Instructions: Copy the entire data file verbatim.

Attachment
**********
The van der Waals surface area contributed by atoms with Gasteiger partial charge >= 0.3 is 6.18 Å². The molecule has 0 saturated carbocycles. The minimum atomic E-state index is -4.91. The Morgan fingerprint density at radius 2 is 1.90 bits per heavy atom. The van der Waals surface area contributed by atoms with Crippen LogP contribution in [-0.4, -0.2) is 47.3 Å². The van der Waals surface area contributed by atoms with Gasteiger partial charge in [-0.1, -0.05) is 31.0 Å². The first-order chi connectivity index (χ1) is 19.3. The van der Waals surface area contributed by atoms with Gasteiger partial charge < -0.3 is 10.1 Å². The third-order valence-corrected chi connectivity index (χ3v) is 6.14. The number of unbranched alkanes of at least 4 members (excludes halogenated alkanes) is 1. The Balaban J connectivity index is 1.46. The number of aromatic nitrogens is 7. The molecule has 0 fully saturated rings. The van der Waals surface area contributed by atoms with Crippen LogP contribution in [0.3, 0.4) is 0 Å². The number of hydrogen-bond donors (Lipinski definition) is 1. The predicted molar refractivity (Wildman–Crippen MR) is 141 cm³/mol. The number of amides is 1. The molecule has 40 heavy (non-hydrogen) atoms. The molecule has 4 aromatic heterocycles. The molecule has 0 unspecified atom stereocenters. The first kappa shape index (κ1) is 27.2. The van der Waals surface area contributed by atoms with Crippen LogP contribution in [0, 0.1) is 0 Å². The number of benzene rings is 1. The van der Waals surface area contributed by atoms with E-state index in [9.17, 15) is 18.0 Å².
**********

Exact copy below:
The van der Waals surface area contributed by atoms with Gasteiger partial charge >= 0.3 is 6.18 Å². The molecule has 0 saturated carbocycles. The minimum atomic E-state index is -4.91. The Morgan fingerprint density at radius 2 is 1.90 bits per heavy atom. The van der Waals surface area contributed by atoms with Crippen LogP contribution in [-0.4, -0.2) is 47.3 Å². The van der Waals surface area contributed by atoms with Gasteiger partial charge in [-0.1, -0.05) is 31.0 Å². The first-order chi connectivity index (χ1) is 19.3. The van der Waals surface area contributed by atoms with Gasteiger partial charge < -0.3 is 10.1 Å². The third-order valence-corrected chi connectivity index (χ3v) is 6.14. The number of unbranched alkanes of at least 4 members (excludes halogenated alkanes) is 1. The Balaban J connectivity index is 1.46. The number of aromatic nitrogens is 7. The molecule has 0 fully saturated rings. The van der Waals surface area contributed by atoms with Crippen LogP contribution in [0.3, 0.4) is 0 Å². The number of hydrogen-bond donors (Lipinski definition) is 1. The predicted molar refractivity (Wildman–Crippen MR) is 141 cm³/mol. The number of amides is 1. The molecule has 40 heavy (non-hydrogen) atoms. The molecule has 4 aromatic heterocycles. The molecule has 0 unspecified atom stereocenters. The first kappa shape index (κ1) is 27.2. The van der Waals surface area contributed by atoms with Crippen LogP contribution in [0, 0.1) is 0 Å². The number of benzene rings is 1. The van der Waals surface area contributed by atoms with E-state index in [9.17, 15) is 18.0 Å².